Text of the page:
“Thy husband is thy lord, thy life, thy keeper, /Thy head, thy sovereign. . .”
“The Taming of the Shrew” by William Shakespeare
Don’t cite this passage to Kate Battista, the protagonist in Anne Tyler’s contemporary rendition of Shakespeare’s early frolic. Both novel and play adopt the archetypal tale of a befuddled father juggling the marital prospects of two difficult daughters: a beautiful blond ingénue and a crusty, independent brunette. Anne Tyler’s 21st novel, however, is a light, frothy comedy compared to the rugged farce of her muse.
Tyler’s Kate is a 29-year-old preschool teacher, self-sufficient, quirky, intelligent, and understandably cranky. Kate’s naïve sister, Bunny, is being courted by an older boy pretending to tutor her, but whose interests lie elsewhere. The widowed Dr. Battista is an absent-minded scientist eager to marry off Kate to Pyotr Shcherbakov, to secure American residency for his prize colleague. Kate is, of course, less than eager to meet. But Pyotr? “ ‘Vwouwv!’ he said . . . gazing at Kate admiringly. Men often wore that look when they first saw her. It was due to a bunch of dead cells, her hair, which was blue-black and billowy and extended below her waist.”
No-nonsense Kate toils at an unrewarding job and numbly tends house for her father and the spoiled Bunny. She’s insulted that Battista wants to sacrifice her to the brilliant, but artless Pyotr. The latter is nothing if not persistent, visiting the house, offering compliments, bringing gifts, striving to make conversation in his fractured, endearing English.
Tyler contemporizes in large and small ways. Battista’s breakthrough autoimmunity experiments with mice bring ethics complaints from irate PETA activists. Pyotr’s fight for residency echoes current immigration headlines. Under Edward’s spell, Bunny becomes a militant vegetarian. Despite their differences, the sisters are loyal. Kate questions Edward’s intentions. Once Kate agrees to marry Pyotr for the legally required period, Bunny discovers a feminist voice and tries to halt the wedding.
An effective retelling, while nodding to the original text, stands on its own as a story in the way Iris Murdoch’s “The Black Prince’’ responds to “Hamlet’’ and Aldous Huxley’s “Brave New World’’ plays with “The Tempest.’’ Tyler succeeds in creating a world we believe in as Kate struggles with work, relaxes in her garden, and endures her eccentric insensitive father and bratty sister. Catastrophe strikes when Battista’s mice are kidnapped, threatening his lifelong research.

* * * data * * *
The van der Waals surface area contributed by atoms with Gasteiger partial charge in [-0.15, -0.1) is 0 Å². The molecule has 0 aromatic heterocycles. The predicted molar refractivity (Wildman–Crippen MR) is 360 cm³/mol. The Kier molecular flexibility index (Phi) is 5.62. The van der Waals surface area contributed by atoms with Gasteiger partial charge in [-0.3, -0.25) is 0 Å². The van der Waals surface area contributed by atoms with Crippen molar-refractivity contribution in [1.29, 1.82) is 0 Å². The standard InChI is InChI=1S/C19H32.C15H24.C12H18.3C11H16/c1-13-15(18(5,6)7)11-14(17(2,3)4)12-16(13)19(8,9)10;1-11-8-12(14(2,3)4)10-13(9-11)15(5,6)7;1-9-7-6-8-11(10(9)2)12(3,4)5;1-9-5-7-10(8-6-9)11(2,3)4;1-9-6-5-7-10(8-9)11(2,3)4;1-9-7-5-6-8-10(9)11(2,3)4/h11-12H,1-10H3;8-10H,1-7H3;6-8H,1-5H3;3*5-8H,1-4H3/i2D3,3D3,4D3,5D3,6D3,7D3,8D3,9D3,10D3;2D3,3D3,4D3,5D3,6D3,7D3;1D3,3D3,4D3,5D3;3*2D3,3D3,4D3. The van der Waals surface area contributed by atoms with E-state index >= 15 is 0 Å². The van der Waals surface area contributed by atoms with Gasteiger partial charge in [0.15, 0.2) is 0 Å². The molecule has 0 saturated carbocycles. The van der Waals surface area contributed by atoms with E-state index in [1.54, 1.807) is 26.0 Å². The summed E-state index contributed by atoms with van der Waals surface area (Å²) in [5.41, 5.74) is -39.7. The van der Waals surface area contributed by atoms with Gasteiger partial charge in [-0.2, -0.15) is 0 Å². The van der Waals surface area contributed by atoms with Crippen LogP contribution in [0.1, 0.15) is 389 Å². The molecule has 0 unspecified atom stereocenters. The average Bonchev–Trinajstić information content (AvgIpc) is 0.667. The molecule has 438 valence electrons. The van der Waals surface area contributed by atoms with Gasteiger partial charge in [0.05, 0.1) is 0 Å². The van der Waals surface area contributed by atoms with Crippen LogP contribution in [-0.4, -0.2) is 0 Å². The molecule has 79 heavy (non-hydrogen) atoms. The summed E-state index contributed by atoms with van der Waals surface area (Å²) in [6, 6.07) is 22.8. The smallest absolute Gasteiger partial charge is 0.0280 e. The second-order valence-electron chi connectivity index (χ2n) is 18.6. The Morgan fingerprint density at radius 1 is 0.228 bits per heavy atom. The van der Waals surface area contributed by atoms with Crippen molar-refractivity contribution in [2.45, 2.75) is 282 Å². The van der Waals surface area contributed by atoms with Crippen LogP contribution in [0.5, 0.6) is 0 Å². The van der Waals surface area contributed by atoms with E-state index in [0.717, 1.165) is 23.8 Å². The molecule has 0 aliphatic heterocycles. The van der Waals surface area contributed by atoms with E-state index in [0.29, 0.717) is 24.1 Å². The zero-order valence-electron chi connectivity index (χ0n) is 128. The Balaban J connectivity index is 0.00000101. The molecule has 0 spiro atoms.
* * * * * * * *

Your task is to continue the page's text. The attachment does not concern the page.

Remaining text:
Riffing ironically on Shakespeare’s lavish banquet fare, Tyler features food throughout the novel. Kate first meets Pyotr when she brings her father’s lunch to the lab. The pragmatic Battista insists on a daily dinner of insipid, if nutritionally complete, “meat mash,” which is prepared in quantity and reheated nightly.
When Pytor comes to dinner, he brings four chocolate bars. “Ninety percent cacao. Flavonoids. Polyphenols.” Bunny asks the guest what he misses the most from home, and he answers unhesitatingly, “I miss the pickles.” Aunt Thelma serves rack of lamb and vichyssoise, which pleases Pyotr, “anything that featured potatoes or cabbage made him happy.”
In a charming moment, Pyotr declares, “In my country they have proverb: ‘Beware against the sweet person, for sugar has no nutrition.’ ’’ Kate responds, “Well in my country, they say you can catch more flies with honey than with vinegar.” Pyotr agrees, pulls her close and asks, “But why would you want to catch flies, hah? Answer me that, vinegar girl.”
Recalling one of the funniest scenes from the play, Pyotr, like Petruchio, arrives late to the wedding of convenience in outlandish attire. The more Kate and Pyotr spar, the closer they become. Kate watches Pyotr evolve from a clumsy cheerful rube into a complex, tender man. In “Vinegar Girl,’’ each character is tamed in a different way.
Will Battista’s mice be recovered? Will he make his breakthrough? Will Bunny grow up? Will Kate and Pyotr’s marriage last long enough for him to achieve residency? All this and more is answered in Tyler’s clever epilogue.
By Anne Tyler. Hogarth, 237 pp., $25